10. Now I wish I’d saved my old Book of Mormon with Friberg pictures. Was that the edition I gave away with my testimony written inside? Probably not. So far as I know, none of my female recipients were baptised.

  11. Th. says:

    .

    I will say that the Friberg of the Waters of Mormon has a hot chick in wet see-through clothes. I may have noticed at some time in my past.

  12. Rebecca says:

    Some funny and insightful responses. Douglas aptly labeled it Mormon kitsch, and I’d agree although I must admit a certain affinity for these old paintings, beyond their obvious sex appeal! Maybe its nostalgia. Seeing the Minerva Teichert painting juxtaposed is interesting. Her Christ In A Red Robe does feel like a spiritual artwork and I’ve always like it. Starfoxy’s comment about the leprosy filmstrip really cracked me up, and made me wish I’d been a regular seminary attender. I missed all those awesome filmstrips which sometimes makes me feel like a cultural outsider. I had to get Johnny Lingo from the distribution center as an adult so I would get all the jokes. Thanks for the comments all!

  13. madhousewife says:

    I love impossibly buff Abinadi. I think of it as metaphorical, like the wings on angels.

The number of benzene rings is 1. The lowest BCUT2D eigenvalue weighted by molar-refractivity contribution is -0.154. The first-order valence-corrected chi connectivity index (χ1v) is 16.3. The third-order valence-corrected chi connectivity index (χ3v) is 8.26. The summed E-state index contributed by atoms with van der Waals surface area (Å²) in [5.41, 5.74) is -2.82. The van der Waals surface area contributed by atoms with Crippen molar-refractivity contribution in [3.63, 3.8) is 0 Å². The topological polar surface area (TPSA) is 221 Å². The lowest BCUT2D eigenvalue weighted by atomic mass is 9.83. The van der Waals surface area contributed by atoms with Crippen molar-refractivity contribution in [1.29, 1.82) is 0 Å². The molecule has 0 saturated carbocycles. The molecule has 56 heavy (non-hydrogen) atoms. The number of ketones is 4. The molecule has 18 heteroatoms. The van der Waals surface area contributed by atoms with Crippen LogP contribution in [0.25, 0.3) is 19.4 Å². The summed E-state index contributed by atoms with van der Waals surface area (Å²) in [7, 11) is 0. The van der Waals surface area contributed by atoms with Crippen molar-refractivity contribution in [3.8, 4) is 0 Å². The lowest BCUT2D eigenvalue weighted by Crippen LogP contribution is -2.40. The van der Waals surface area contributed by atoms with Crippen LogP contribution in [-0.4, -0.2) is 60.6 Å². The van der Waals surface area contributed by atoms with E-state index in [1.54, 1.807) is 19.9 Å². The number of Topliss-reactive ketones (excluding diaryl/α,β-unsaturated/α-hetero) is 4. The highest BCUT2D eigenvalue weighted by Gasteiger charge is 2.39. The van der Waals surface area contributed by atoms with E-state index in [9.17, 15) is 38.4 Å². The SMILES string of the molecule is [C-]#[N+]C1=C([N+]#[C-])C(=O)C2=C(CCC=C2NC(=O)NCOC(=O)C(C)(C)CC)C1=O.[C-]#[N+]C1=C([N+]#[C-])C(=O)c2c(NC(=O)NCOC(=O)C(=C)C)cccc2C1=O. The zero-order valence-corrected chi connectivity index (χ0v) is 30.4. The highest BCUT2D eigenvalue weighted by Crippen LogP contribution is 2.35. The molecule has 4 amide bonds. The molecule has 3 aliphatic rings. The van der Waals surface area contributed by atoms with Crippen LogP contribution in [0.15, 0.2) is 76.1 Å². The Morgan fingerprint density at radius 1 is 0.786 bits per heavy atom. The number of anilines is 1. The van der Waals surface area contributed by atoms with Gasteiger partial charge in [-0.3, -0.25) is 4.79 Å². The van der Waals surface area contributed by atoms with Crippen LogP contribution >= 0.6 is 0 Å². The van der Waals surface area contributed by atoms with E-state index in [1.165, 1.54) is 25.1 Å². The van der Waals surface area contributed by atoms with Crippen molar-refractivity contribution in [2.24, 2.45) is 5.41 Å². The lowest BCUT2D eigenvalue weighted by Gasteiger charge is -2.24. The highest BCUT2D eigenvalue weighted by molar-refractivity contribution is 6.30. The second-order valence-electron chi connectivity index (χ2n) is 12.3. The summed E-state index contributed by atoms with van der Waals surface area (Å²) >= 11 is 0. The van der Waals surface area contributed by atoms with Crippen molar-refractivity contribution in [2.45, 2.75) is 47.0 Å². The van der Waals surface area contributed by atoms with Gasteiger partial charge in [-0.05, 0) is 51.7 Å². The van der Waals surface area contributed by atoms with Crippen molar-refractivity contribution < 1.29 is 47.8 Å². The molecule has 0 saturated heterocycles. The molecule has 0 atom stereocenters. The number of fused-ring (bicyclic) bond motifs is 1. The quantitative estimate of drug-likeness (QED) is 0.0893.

14. D'Arcy says:

    I always got distracted by their big necks. They are HUGE.

  15. Lessie says:

    OMG! Starfoxy! I totally remember that video 😀 He was hot, huh?

    I also liked the one where Captain Moroni stands across the river to make his final pitch to some evil dissenting tribe or other. Dude that played Moroni was beautiful. “Such a fine young man,” we used to say 😉

  16. Starfoxy says:

    Lessie- I do believe the actor that played Moroni was the same actor as played Naaman. Not that I was playing attention to that, or anything. 🙂
    You can watch the captain Moroni video from here. It’s the one titled “firm in the faith.”

  17. Bro. Jones says:

    @ Caroline – I was gonna say, I always thought the lady stepping out of the waters of baptism in the pic you referenced was pretty foxy. 🙂

  18. Kelly Ann says:

    This is a fun discussion, thank you. I’ve mostly not paid attention to Mormon art …